Even though all my efforts at home were very good, it was too much. I was in such a frenzy that had I not been forced to just sit down for a minute, there would have been no stopping me until I collapsed in a heap on the floor, either from the tryptophan or sheer exhaustion.

After that, I asked the Lord to gently remind me to slow down. I don’t want to spend the precious weeks of Advent running around town in a tizzy. I don’t want this season to pass me by while I spin my wheels with a mile-long to-do list. I assured the Lord that I’m going to work hard on having a healthy approach to our preparations, and could he please not lock me out of my house again. I’ve learned my lesson, I told him, I promise. 1543″>


Time For A Vote!

1542 1542_ () 1542 1542 This Saturday, my son Ethan and I will spend a few hours working at the bakery of our school’s Christmas Festival. Workers are encouraged to wear Christmas attire and a festive apron.

I was trying to figure out what I was going to wear and realized I only have one Christmas apron, a little something made a few years ago by the loving hands of my boy Charlie.

So here’s my question: if I wear it, do you think I’ll get arrested? 1542″> ?


Palin Pix!

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I talked about this visit over at Faith and Family and then posted a few pictures at my Facebook spot, and then totally neglected YOU, dear, sweet Testosterhome reader! I am so sorry. Not that we’re winning any awards with these shots, but still, it was wonderful.

The children’s eyes were all aglow with excitement!

Here’s a shot of my dear, sweet hubby. Do you seen him in that sea of people? He initially said he wasn’t going to come, that he couldn’t really handle going somewhere with “so much estrogen.” But he met us at the last minute and wound up with a spot front and center. The boys and I decided to stay up in the seats so they could see better. (My nose just stopped bleeding.)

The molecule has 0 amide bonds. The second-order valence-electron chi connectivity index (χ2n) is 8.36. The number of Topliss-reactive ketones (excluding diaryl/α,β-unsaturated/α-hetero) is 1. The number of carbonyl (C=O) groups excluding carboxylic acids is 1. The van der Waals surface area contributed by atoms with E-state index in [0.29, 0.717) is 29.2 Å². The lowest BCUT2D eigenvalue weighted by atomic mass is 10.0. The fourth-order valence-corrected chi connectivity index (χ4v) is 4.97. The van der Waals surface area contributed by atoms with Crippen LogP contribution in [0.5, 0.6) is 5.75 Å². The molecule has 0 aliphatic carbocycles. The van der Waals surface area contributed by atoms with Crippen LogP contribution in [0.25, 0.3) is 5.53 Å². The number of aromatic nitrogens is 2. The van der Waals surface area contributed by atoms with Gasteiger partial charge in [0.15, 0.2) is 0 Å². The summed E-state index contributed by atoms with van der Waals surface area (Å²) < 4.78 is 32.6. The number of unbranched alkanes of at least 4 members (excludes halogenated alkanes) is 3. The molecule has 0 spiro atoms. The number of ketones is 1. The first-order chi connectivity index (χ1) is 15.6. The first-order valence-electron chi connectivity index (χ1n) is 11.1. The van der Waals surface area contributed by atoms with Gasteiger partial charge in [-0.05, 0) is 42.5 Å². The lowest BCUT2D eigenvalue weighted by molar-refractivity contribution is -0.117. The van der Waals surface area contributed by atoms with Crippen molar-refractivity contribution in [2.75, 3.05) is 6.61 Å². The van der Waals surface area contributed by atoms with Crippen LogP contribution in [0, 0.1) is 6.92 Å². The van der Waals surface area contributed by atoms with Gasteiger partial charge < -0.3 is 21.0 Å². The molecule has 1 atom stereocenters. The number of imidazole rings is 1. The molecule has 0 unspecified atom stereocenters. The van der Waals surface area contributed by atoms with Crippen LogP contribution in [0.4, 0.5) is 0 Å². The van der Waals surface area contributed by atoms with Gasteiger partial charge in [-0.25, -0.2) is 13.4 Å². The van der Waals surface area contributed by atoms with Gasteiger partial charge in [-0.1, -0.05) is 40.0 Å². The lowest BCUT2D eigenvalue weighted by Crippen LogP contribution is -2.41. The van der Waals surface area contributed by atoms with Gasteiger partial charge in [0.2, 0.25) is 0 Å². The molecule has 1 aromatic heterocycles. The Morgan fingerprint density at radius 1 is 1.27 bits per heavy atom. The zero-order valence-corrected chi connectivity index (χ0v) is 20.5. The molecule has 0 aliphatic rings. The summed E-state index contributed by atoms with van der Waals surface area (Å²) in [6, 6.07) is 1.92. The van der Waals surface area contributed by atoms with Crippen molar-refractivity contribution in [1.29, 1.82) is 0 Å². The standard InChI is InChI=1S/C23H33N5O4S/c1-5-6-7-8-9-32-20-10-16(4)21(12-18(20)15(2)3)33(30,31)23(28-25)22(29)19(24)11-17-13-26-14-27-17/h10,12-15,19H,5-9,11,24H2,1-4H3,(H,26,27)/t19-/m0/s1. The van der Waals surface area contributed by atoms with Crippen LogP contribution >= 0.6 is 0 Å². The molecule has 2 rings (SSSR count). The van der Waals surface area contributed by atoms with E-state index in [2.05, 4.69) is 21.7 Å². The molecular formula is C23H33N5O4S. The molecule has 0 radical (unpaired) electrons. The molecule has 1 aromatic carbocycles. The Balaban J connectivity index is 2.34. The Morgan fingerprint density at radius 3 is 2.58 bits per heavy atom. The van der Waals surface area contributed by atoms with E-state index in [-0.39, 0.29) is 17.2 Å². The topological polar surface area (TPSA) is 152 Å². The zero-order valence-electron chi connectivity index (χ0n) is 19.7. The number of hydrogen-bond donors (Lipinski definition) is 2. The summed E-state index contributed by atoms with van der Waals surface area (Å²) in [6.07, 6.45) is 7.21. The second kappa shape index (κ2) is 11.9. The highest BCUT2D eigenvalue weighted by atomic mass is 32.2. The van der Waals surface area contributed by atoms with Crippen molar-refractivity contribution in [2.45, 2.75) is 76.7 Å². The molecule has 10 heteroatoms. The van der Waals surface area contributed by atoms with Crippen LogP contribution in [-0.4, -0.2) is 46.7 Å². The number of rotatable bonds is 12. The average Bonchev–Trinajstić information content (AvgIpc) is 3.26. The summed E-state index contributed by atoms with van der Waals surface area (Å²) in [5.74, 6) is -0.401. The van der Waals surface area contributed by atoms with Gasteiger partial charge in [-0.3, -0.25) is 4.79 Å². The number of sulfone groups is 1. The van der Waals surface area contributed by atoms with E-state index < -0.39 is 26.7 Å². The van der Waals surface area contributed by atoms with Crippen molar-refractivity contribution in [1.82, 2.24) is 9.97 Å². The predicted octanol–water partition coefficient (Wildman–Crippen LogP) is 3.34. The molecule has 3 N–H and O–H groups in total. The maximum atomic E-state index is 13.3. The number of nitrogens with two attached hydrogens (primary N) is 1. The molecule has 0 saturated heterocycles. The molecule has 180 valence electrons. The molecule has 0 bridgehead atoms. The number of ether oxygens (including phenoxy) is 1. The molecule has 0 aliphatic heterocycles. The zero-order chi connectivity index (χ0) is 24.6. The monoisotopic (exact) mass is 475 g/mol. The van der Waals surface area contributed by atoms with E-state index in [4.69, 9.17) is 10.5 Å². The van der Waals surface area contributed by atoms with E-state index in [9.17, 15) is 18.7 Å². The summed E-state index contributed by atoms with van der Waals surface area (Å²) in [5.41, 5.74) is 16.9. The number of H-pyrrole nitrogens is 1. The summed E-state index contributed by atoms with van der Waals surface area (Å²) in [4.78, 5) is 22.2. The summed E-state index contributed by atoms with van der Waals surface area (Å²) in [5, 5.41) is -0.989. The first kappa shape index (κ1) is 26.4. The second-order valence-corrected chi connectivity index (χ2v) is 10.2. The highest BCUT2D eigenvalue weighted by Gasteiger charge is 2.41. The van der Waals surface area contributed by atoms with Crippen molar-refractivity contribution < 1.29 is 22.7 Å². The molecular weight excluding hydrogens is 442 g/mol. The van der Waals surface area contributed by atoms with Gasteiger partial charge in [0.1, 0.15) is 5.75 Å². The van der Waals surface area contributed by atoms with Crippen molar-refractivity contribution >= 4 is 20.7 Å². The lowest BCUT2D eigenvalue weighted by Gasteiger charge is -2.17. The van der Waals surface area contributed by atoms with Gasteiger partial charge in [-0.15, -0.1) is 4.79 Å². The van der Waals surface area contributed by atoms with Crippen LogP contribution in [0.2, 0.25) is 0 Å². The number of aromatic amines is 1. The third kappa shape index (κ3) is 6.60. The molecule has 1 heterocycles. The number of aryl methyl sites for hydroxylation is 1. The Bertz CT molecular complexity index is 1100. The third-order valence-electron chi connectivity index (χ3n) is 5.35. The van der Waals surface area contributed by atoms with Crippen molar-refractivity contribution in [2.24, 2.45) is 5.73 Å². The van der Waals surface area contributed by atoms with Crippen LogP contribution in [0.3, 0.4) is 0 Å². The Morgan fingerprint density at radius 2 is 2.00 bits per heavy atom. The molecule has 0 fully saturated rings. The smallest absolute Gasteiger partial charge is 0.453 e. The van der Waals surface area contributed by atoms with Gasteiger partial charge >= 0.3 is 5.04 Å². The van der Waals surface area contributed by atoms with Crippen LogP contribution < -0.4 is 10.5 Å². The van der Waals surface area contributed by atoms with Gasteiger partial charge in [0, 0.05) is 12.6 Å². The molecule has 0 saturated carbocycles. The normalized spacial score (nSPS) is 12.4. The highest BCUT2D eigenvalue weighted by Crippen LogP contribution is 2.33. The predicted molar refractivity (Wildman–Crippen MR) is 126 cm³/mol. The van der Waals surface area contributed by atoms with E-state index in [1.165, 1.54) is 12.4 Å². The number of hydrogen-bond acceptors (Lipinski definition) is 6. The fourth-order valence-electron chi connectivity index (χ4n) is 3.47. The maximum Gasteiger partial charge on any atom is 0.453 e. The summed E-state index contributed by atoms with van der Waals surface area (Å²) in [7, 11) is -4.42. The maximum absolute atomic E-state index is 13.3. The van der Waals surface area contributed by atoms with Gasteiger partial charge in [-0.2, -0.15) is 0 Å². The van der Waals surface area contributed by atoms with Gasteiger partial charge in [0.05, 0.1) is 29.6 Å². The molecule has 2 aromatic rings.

Sa-Rah! Sa-Rah!
I know there are those of you out there who don’t think she’s all that great, some of my very own who are near and dear to my heart — we’ve had this discussion, you and I (you know who you are!) and I’m standing firm. I think she’s wonderful.
Hearing her speak this week just sealed the deal. She is dynamic and an inspiration, and even if you don’t agree with her politics (which I’ve mentioned I do), do this for me: think of someone you know who has five children, one of those children with special needs, who is articulate and a go-getter. Think of that person out there using her gifts to serve this country on a national level. If that person was your neighbor or friend or relative, you would be darn proud of that woman, you totally would.
I betcha.

1541″ .


First World Problems

1540 1540_ () 1540 1540 Last week’s column
I have recently been consumed with email issues. It’s pathetic really, but for the past two days I’ve been working nonstop to figure out why my email is not sending what it claims it has sent, or why I’m not seeing in my inbox the important bits of information that others are sending my way.